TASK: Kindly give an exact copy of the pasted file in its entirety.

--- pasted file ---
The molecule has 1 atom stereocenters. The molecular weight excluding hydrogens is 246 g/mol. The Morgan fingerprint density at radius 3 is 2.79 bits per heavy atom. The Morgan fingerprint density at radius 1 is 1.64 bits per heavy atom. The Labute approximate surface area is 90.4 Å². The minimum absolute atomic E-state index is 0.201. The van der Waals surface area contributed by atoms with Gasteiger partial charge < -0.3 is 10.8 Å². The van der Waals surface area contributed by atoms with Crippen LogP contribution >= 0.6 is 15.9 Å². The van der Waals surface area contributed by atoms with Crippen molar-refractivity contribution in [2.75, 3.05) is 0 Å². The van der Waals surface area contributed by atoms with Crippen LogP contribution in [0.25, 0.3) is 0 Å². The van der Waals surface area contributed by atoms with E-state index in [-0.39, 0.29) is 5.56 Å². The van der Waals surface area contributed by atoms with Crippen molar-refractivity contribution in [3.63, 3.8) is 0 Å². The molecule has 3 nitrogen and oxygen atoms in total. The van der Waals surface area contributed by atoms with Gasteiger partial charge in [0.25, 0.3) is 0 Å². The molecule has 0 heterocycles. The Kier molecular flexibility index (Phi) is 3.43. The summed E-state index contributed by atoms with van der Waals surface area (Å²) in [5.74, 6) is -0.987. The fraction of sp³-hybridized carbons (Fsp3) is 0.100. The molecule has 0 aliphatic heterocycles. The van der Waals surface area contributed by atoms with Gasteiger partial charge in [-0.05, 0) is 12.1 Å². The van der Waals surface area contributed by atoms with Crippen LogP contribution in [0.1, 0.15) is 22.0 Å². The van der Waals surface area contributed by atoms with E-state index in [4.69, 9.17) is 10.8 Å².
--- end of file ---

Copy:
The molecule has 1 atom stereocenters. The molecular weight excluding hydrogens is 246 g/mol. The Morgan fingerprint density at radius 3 is 2.79 bits per heavy atom. The Morgan fingerprint density at radius 1 is 1.64 bits per heavy atom. The Labute approximate surface area is 90.4 Å². The minimum absolute atomic E-state index is 0.201. The van der Waals surface area contributed by atoms with Gasteiger partial charge < -0.3 is 10.8 Å². The van der Waals surface area contributed by atoms with Crippen LogP contribution >= 0.6 is 15.9 Å². The van der Waals surface area contributed by atoms with Crippen molar-refractivity contribution in [2.75, 3.05) is 0 Å². The van der Waals surface area contributed by atoms with Crippen LogP contribution in [0.25, 0.3) is 0 Å². The van der Waals surface area contributed by atoms with E-state index in [-0.39, 0.29) is 5.56 Å². The van der Waals surface area contributed by atoms with Crippen molar-refractivity contribution in [3.63, 3.8) is 0 Å². The molecule has 3 nitrogen and oxygen atoms in total. The van der Waals surface area contributed by atoms with Gasteiger partial charge in [0.25, 0.3) is 0 Å². The molecule has 0 heterocycles. The Kier molecular flexibility index (Phi) is 3.43. The summed E-state index contributed by atoms with van der Waals surface area (Å²) in [5.74, 6) is -0.987. The fraction of sp³-hybridized carbons (Fsp3) is 0.100. The molecule has 0 aliphatic heterocycles. The van der Waals surface area contributed by atoms with Gasteiger partial charge in [-0.05, 0) is 12.1 Å². The van der Waals surface area contributed by atoms with Crippen LogP contribution in [0.1, 0.15) is 22.0 Å². The van der Waals surface area contributed by atoms with E-state index in [4.69, 9.17) is 10.8 Å².